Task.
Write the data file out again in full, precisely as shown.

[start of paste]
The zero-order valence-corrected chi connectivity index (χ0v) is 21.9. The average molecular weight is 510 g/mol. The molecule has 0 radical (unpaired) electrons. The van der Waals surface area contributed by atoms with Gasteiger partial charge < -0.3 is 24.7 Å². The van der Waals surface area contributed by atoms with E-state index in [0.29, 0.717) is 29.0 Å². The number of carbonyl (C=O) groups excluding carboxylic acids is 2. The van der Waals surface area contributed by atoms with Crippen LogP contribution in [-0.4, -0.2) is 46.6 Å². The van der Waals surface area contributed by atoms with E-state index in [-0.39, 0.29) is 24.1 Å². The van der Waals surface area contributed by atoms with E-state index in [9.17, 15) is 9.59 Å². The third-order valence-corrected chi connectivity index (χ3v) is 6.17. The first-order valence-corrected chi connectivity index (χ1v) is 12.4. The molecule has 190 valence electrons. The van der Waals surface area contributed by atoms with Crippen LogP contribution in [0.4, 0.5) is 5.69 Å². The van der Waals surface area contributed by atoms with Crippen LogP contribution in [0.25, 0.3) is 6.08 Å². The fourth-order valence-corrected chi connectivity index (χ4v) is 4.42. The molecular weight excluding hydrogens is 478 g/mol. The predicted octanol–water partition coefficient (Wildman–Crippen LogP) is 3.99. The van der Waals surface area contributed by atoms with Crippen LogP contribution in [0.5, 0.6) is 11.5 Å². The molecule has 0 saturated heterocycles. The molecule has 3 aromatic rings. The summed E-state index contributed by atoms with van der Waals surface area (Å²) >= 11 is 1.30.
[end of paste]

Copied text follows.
The zero-order valence-corrected chi connectivity index (χ0v) is 21.9. The average molecular weight is 510 g/mol. The molecule has 0 radical (unpaired) electrons. The van der Waals surface area contributed by atoms with Gasteiger partial charge < -0.3 is 24.7 Å². The van der Waals surface area contributed by atoms with E-state index in [0.29, 0.717) is 29.0 Å². The number of carbonyl (C=O) groups excluding carboxylic acids is 2. The van der Waals surface area contributed by atoms with Crippen LogP contribution in [-0.4, -0.2) is 46.6 Å². The van der Waals surface area contributed by atoms with E-state index in [-0.39, 0.29) is 24.1 Å². The van der Waals surface area contributed by atoms with E-state index in [9.17, 15) is 9.59 Å². The third-order valence-corrected chi connectivity index (χ3v) is 6.17. The first-order valence-corrected chi connectivity index (χ1v) is 12.4. The molecule has 190 valence electrons. The van der Waals surface area contributed by atoms with Crippen LogP contribution in [0.4, 0.5) is 5.69 Å². The van der Waals surface area contributed by atoms with Crippen LogP contribution in [0.25, 0.3) is 6.08 Å². The fourth-order valence-corrected chi connectivity index (χ4v) is 4.42. The molecular weight excluding hydrogens is 478 g/mol. The predicted octanol–water partition coefficient (Wildman–Crippen LogP) is 3.99. The van der Waals surface area contributed by atoms with Crippen LogP contribution in [0.5, 0.6) is 11.5 Å². The molecule has 0 saturated heterocycles. The molecule has 3 aromatic rings. The summed E-state index contributed by atoms with van der Waals surface area (Å²) >= 11 is 1.30.